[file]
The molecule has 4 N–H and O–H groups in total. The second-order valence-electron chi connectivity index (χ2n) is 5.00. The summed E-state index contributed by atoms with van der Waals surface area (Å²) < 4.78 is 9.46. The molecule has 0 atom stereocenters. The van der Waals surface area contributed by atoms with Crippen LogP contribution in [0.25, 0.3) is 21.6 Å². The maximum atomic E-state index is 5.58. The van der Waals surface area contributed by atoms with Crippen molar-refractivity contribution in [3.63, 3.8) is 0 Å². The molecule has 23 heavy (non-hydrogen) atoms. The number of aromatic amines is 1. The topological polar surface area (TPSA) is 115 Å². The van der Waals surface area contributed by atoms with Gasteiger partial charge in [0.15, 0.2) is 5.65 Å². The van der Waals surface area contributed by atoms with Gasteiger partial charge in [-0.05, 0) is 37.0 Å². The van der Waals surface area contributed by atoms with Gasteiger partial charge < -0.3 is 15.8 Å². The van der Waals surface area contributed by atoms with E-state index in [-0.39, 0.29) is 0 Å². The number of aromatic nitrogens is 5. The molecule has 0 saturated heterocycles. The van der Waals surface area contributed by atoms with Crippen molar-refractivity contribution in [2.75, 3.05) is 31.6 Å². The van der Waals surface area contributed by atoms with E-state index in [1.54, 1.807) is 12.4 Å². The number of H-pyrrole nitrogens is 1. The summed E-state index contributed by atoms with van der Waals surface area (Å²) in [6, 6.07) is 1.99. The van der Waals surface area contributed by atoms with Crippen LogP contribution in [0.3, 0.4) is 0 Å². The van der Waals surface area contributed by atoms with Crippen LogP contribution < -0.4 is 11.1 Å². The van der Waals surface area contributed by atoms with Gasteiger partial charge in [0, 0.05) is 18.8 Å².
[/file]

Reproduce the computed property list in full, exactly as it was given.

The molecule has 4 N–H and O–H groups in total. The second-order valence-electron chi connectivity index (χ2n) is 5.00. The summed E-state index contributed by atoms with van der Waals surface area (Å²) < 4.78 is 9.46. The molecule has 0 atom stereocenters. The van der Waals surface area contributed by atoms with Crippen LogP contribution in [0.25, 0.3) is 21.6 Å². The maximum atomic E-state index is 5.58. The van der Waals surface area contributed by atoms with Crippen molar-refractivity contribution in [3.63, 3.8) is 0 Å². The molecule has 23 heavy (non-hydrogen) atoms. The number of aromatic amines is 1. The topological polar surface area (TPSA) is 115 Å². The van der Waals surface area contributed by atoms with Gasteiger partial charge in [0.15, 0.2) is 5.65 Å². The van der Waals surface area contributed by atoms with Gasteiger partial charge in [-0.05, 0) is 37.0 Å². The van der Waals surface area contributed by atoms with Gasteiger partial charge < -0.3 is 15.8 Å². The van der Waals surface area contributed by atoms with E-state index in [-0.39, 0.29) is 0 Å². The number of aromatic nitrogens is 5. The molecule has 0 saturated heterocycles. The van der Waals surface area contributed by atoms with Crippen molar-refractivity contribution in [2.75, 3.05) is 31.6 Å². The van der Waals surface area contributed by atoms with E-state index in [1.54, 1.807) is 12.4 Å². The number of H-pyrrole nitrogens is 1. The summed E-state index contributed by atoms with van der Waals surface area (Å²) in [6, 6.07) is 1.99. The van der Waals surface area contributed by atoms with Crippen LogP contribution in [0.3, 0.4) is 0 Å². The van der Waals surface area contributed by atoms with Crippen LogP contribution < -0.4 is 11.1 Å². The van der Waals surface area contributed by atoms with Gasteiger partial charge in [0, 0.05) is 18.8 Å².